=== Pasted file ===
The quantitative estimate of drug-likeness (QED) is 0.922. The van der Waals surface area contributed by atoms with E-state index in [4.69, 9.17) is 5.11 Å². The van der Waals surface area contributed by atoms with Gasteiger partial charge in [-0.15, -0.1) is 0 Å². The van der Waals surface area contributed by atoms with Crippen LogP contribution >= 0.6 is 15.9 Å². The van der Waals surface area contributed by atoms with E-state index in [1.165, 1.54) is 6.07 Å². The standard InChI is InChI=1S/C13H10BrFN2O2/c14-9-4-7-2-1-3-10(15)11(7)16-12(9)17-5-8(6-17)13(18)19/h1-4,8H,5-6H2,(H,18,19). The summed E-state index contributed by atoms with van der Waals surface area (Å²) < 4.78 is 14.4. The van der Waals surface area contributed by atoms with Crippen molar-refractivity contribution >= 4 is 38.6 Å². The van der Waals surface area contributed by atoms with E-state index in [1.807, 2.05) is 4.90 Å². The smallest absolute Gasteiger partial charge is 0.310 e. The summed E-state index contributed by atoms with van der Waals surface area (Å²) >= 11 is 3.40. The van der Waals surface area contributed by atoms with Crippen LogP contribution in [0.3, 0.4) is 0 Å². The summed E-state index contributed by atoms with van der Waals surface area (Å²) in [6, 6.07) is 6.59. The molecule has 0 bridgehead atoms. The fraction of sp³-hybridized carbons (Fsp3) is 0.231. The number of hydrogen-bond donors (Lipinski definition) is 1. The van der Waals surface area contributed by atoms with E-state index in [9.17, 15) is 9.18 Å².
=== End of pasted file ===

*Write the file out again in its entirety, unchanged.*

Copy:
The quantitative estimate of drug-likeness (QED) is 0.922. The van der Waals surface area contributed by atoms with E-state index in [4.69, 9.17) is 5.11 Å². The van der Waals surface area contributed by atoms with Gasteiger partial charge in [-0.15, -0.1) is 0 Å². The van der Waals surface area contributed by atoms with Crippen LogP contribution >= 0.6 is 15.9 Å². The van der Waals surface area contributed by atoms with E-state index in [1.165, 1.54) is 6.07 Å². The standard InChI is InChI=1S/C13H10BrFN2O2/c14-9-4-7-2-1-3-10(15)11(7)16-12(9)17-5-8(6-17)13(18)19/h1-4,8H,5-6H2,(H,18,19). The summed E-state index contributed by atoms with van der Waals surface area (Å²) < 4.78 is 14.4. The van der Waals surface area contributed by atoms with Crippen molar-refractivity contribution >= 4 is 38.6 Å². The van der Waals surface area contributed by atoms with E-state index in [1.807, 2.05) is 4.90 Å². The smallest absolute Gasteiger partial charge is 0.310 e. The summed E-state index contributed by atoms with van der Waals surface area (Å²) >= 11 is 3.40. The van der Waals surface area contributed by atoms with Crippen LogP contribution in [0.3, 0.4) is 0 Å². The summed E-state index contributed by atoms with van der Waals surface area (Å²) in [6, 6.07) is 6.59. The molecule has 0 bridgehead atoms. The fraction of sp³-hybridized carbons (Fsp3) is 0.231. The number of hydrogen-bond donors (Lipinski definition) is 1. The van der Waals surface area contributed by atoms with E-state index in [9.17, 15) is 9.18 Å².